Common Cause Delaware Urges Greater Transparency and Accountability in Civil Forfeiture Program
- Claire Snyder Hall
Common Cause Delaware (CCDE) is urging the State Prosecutor to provide reporters and the public with access to critical information about a program which allows police to seize money or property linked to alleged criminal activity.
“The Civil Assets Forfeiture Program gives police tremendous power to seize private property and requires the owner to prove in court that the assets were not linked to illegal activity – even if the owner is not charged with a crime,” said Claire Snyder-Hall, CCDE’s program director. “We take no position on the wisdom of the program but we’re adamant that as a hedge against potential abuse it must be open to public scrutiny.”
Over the last few months, CCDE has been in conversations with the Attorney General’s Office about how to make the program more transparent and also ensure accountability. The organization provided state officials with a list of detailed proposals in February and is awaiting a response.
The Wilmington News Journal’s recent report on the program (2/28/16), including findings that state law shields police and prosecutors from having to tell taxpayers how they spend the money and property seized from citizens suspected but not necessarily charged with a crime, highlights the need for greater transparency, Snyder-Hall said.
“We’re concerned that police departments apparently are not complying with requirements that they provide the state auditor with a ‘detailed and complete accounting of the disbursement of all such funds from the prior fiscal year,’” she added.
“We have some basic questions. First, what are the police practices which result in property being forfeited? Second, how does the Special Law Enforcement Assistance Fund (SLEAF) operate? Third, which agencies are receiving SLEAF benefits?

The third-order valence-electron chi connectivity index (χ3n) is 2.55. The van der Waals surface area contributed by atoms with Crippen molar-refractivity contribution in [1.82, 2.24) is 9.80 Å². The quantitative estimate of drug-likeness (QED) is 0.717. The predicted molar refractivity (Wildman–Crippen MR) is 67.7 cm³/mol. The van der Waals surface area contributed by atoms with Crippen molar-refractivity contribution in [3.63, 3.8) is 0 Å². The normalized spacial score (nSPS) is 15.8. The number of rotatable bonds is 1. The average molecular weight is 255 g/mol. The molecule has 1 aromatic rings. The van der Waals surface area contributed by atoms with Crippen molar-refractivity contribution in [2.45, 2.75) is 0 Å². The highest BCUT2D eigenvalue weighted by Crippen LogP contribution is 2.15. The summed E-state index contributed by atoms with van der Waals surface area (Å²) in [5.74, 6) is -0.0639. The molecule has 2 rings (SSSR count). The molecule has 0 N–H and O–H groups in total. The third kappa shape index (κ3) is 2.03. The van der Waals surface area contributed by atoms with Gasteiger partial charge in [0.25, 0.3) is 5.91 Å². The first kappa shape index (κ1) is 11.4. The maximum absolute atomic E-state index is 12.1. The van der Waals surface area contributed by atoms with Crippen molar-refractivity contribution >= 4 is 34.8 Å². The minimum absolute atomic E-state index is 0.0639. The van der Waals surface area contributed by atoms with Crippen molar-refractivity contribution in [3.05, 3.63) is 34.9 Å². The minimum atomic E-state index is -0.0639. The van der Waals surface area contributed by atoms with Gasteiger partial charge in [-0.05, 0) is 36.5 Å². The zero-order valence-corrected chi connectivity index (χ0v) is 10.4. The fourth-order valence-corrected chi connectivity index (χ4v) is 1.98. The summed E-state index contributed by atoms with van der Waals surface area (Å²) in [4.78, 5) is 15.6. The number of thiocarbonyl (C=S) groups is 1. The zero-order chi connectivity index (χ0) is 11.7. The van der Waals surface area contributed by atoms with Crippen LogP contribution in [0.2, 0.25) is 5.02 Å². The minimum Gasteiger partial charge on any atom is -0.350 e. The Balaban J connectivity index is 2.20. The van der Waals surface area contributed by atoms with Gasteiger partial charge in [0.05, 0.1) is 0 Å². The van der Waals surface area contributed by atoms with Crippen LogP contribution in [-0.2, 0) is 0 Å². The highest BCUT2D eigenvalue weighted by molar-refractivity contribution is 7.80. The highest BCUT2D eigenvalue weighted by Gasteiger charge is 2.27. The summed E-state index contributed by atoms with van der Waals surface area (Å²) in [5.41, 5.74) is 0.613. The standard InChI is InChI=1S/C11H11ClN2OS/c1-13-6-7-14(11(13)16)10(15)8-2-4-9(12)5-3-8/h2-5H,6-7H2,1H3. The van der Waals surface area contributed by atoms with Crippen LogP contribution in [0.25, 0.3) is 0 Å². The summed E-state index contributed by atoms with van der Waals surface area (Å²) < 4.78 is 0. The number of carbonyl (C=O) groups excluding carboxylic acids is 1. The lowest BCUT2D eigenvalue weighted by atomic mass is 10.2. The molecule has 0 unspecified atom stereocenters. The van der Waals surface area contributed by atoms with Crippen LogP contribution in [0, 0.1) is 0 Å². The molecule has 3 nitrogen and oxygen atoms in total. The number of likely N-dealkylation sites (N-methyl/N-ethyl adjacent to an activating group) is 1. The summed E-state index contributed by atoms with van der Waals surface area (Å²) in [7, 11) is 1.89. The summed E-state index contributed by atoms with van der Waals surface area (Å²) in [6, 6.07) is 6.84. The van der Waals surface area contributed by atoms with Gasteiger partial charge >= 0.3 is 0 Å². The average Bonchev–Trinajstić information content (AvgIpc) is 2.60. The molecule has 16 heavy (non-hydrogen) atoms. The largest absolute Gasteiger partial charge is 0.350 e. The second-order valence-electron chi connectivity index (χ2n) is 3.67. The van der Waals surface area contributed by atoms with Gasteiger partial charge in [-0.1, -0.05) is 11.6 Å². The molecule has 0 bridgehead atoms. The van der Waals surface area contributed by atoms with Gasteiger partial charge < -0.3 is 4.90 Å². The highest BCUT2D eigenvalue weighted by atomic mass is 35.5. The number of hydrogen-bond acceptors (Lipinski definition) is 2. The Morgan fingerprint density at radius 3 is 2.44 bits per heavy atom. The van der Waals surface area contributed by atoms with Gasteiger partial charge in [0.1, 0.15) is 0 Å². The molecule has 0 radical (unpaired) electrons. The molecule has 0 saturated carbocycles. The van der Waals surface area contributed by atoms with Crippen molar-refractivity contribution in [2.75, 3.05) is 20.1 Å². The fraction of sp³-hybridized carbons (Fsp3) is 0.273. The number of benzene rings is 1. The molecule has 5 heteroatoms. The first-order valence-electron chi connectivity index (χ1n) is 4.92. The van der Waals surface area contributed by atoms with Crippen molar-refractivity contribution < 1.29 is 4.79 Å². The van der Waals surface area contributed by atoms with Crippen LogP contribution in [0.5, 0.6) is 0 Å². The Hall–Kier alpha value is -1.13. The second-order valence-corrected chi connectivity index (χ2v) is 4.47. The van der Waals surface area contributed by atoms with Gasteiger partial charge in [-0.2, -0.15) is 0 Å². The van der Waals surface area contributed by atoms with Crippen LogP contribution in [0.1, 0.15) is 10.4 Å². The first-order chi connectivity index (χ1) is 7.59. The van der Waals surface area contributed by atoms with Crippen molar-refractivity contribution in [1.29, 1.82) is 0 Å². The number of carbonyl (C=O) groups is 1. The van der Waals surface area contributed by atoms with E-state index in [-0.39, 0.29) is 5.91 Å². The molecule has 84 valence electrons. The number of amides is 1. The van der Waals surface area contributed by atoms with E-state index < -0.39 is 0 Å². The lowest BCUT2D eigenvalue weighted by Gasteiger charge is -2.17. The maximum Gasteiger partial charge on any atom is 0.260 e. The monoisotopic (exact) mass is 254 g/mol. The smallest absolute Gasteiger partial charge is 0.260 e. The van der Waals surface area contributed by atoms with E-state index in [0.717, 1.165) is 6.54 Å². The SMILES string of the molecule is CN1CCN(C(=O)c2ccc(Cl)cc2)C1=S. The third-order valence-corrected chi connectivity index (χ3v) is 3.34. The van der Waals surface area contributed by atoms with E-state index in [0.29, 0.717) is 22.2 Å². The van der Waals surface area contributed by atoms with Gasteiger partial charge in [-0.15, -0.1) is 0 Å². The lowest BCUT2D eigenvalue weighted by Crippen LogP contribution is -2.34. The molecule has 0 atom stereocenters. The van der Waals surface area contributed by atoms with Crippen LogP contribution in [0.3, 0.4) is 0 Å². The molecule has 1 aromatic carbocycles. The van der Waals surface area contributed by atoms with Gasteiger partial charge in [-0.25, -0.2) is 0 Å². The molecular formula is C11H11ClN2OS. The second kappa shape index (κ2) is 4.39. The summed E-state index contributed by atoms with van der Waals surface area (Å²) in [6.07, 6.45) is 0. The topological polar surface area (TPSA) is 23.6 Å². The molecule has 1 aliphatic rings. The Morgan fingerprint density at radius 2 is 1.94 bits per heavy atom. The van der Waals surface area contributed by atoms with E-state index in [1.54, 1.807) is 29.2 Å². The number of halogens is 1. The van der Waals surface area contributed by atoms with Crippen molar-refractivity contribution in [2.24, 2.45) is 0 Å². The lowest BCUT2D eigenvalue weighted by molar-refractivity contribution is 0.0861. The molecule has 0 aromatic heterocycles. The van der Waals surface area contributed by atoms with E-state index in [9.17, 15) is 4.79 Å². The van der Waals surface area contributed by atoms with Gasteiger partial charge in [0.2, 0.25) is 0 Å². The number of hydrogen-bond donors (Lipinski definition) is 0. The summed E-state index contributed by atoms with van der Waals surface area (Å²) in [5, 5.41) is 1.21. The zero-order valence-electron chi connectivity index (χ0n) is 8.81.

“We would like the public to be told which law enforcement agencies are empowered to make seizures and how they are trained; which police agencies are making seizures and their value; and how many seizures are challenged by owners and with what result. We also would like SLEAF to disclose who sits on the committee; the disbursement guidelines they use; which law enforcement agencies are entitled to apply for funds and which receive funds; and the findings of legally required audits.
“It is clear that the wisdom of Delaware’s civil forfeiture program should be debated, however intelligent debate can only occur if the program’s operation is fully understood.”
In addition to these requests for transparency, Common Cause Delaware urges the adoption of the following guidelines, based on standards established by the National District Attorney’s Association:
- Under no circumstances should a law enforcement agency be rewarded for seizing assets by receiving a grant from SLEAF.
- Law enforcement agencies should be encouraged to avoid making small seizures less than $500 which could be viewed by the community as mere harassment, serve no law enforcement purpose and are very difficult to challenge in view of the cost of such a challenge.
- All law enforcement agencies authorized to make civil forfeitures should be required to include a section in their operating procedure manuals providing guidance for the use of this tool.
- All law enforcement agencies should be required to specify in their procedures that property subject to civil forfeiture is subject to the same control procedures that govern any other seizure of property.